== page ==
As his parents sobbed, and last rites were performed, 5-year-old Jake Finkbonner neared death after flesh-eating bacteria infected him through a cut on his lip. His parents had begun discussing donating his tiny organs. Then, a relic from ‘Kateri Tekakwitha’ was laid upon his leg, and prayers were prayed to her. Jake is now twelve years old, and went all the way to Rome to see her become the first First Nation saint in history.
Kateri Tekakwitha (pronounced ‘gaderi dega gwita’ in Mohawk) was born in 1656 and died April 17, 1680. Kateri was baptised as Catherine Tekakwitha, and was informally known as ‘Lily of the Mohawks’. She was an Algonquin-Mohawk Catholic virgin, and a religious laywoman.
Born in present-day New York, she survived smallpox, was orphaned as a child, and later baptized as a Roman Catholic. She spent the last years of her life at the Jesuit mission village of Kahnawake, just south of Montreal, in ‘New France’.
Tekakwitha professed a vow of virginity until her death, at the age of 24. She was known for her virtue of chastity and corporal mortification of the flesh, as well as being shunned by her tribe for her religious conversion to Catholicism.
Kateri Tekakwitha was the first Native American woman to ever be venerated in the Roman Catholic Church. She was beatified by Blessed Pope John Paul II in 1980. On February 18, 2012, Pope Benedict XVI announced, at Saint Peter’s Basilica, that Tekakwitha would be formally canonized on October 21, 2012.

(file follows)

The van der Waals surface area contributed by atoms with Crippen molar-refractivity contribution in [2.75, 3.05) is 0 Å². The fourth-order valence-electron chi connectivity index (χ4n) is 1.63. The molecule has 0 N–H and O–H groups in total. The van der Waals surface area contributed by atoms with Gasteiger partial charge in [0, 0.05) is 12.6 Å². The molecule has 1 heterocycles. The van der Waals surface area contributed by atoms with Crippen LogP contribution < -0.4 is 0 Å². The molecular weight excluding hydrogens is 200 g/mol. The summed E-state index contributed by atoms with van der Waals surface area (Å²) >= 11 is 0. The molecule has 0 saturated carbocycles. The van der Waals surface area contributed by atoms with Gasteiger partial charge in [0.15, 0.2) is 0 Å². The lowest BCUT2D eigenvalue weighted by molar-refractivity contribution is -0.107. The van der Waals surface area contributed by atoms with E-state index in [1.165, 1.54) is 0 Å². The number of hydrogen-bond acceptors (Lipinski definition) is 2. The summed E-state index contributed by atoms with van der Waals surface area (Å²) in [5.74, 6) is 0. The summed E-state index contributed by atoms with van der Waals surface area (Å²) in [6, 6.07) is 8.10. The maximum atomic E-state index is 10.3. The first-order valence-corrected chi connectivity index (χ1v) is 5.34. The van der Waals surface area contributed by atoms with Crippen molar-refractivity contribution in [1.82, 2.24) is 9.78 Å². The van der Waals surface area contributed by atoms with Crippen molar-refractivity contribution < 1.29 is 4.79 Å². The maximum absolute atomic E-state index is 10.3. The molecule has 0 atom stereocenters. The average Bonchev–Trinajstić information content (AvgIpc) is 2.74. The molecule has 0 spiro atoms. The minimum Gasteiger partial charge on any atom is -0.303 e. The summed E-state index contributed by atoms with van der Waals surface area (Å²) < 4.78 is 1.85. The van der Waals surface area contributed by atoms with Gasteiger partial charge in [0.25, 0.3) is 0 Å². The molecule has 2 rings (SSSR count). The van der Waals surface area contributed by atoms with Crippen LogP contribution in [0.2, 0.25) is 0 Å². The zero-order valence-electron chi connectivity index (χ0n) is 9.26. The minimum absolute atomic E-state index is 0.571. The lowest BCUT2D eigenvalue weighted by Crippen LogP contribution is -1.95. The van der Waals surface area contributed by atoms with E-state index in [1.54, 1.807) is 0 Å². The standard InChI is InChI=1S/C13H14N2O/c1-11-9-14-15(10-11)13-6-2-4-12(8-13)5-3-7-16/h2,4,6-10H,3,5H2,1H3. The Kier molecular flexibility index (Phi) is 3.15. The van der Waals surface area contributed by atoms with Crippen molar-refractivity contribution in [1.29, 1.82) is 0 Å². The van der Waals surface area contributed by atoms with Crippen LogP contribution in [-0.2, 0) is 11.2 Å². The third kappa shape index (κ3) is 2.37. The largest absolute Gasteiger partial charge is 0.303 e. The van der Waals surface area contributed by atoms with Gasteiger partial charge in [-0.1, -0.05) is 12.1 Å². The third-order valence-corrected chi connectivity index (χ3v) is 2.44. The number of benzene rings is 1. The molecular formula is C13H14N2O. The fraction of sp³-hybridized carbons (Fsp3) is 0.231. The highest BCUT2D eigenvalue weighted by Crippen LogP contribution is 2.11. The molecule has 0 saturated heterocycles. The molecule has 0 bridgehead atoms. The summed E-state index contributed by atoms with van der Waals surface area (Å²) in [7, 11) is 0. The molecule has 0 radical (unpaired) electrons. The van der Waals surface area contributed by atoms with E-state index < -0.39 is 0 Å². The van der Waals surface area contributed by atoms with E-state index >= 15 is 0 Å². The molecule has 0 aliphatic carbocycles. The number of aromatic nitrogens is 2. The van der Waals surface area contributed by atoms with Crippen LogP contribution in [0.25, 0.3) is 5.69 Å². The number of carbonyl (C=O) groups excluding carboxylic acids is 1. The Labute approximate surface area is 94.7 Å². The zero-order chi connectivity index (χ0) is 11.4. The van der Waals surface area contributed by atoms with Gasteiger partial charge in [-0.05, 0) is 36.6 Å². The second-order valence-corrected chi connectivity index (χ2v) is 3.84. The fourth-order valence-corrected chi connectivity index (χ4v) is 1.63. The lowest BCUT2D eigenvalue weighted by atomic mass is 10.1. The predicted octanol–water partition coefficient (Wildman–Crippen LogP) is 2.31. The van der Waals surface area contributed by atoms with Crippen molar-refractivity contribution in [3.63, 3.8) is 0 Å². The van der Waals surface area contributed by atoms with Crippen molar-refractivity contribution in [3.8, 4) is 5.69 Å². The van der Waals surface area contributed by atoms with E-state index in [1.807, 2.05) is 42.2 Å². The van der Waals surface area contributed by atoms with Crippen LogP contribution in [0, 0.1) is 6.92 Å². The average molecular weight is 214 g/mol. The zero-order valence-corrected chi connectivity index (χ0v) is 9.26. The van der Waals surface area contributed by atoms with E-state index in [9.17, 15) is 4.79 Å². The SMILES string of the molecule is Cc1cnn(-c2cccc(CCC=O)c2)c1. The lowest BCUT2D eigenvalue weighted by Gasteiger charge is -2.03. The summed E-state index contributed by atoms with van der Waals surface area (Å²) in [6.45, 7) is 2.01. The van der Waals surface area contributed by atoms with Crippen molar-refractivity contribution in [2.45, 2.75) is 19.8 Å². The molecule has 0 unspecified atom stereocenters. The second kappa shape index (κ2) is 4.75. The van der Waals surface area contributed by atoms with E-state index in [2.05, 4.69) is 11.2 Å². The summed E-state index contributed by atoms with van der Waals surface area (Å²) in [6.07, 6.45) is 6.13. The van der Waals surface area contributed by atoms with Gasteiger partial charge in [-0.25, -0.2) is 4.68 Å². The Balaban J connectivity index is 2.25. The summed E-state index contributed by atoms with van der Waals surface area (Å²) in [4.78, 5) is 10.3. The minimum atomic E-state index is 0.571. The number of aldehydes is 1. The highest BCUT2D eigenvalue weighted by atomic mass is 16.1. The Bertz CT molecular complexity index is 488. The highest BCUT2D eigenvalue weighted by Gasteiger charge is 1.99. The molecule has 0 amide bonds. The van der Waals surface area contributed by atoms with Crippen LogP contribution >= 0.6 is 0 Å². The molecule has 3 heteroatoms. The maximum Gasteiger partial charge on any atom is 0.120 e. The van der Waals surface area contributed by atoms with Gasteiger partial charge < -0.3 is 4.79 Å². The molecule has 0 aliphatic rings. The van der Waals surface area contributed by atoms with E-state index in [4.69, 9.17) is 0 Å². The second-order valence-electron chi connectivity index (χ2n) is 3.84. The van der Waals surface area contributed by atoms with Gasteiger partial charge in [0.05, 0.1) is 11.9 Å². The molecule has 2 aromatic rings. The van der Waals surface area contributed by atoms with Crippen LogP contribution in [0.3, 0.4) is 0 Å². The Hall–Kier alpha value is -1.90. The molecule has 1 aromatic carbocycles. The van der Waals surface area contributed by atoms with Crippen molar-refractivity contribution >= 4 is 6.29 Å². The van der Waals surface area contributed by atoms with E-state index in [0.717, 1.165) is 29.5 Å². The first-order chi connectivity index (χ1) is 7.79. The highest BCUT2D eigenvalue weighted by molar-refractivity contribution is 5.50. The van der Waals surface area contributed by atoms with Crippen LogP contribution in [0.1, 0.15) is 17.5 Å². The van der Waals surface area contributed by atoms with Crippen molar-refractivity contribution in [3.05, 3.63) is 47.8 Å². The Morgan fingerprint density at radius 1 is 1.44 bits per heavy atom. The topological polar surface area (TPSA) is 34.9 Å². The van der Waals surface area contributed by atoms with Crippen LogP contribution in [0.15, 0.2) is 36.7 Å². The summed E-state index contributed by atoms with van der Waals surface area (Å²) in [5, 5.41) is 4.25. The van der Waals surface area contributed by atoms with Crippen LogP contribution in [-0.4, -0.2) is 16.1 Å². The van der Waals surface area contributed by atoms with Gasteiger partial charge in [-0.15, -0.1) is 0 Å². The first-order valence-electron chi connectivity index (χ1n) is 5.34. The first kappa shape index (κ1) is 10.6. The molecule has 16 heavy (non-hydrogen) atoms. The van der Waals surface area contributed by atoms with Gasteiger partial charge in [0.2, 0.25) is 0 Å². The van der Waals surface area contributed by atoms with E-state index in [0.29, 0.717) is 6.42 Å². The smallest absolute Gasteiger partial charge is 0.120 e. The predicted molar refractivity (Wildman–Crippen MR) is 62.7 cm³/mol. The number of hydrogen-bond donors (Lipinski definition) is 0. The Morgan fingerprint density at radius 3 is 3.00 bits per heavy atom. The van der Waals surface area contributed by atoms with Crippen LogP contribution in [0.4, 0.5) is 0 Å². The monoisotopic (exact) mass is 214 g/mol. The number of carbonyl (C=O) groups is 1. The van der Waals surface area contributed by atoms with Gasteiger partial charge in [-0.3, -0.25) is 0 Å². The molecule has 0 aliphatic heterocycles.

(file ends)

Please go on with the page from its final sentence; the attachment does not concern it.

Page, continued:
Various miracles and supernatural events are attributed to her name, after her death. Jake’s 2006 cure from the infection, was deemed medically inexplicable by the Vatican, and was the “miracle” that was needed to propel the 17th century Native American on to sainthood. Kateri was the first Native American to ever receive the honor of being canonized.
Jake is fully convinced, as is the church, that the prayers his family and community offered to Kateri, including the placement of a relic of the saint on Jake’s leg, were responsible for his survival. Jake is now 12, an avid basketball player and cross-country runner, and was present at the canonization, along with hundreds of members of his own Lummi tribe from northwest Washington state, and from reservations across the U.S. and Canada, who converged on Rome to honor one of their own.
It’s a ceremony the Catholic Church hopes will encourage Native Americans to keep to their Christian faith amid continued resentment among some, that Catholicism was imposed on them by colonial-era missionaries centuries ago.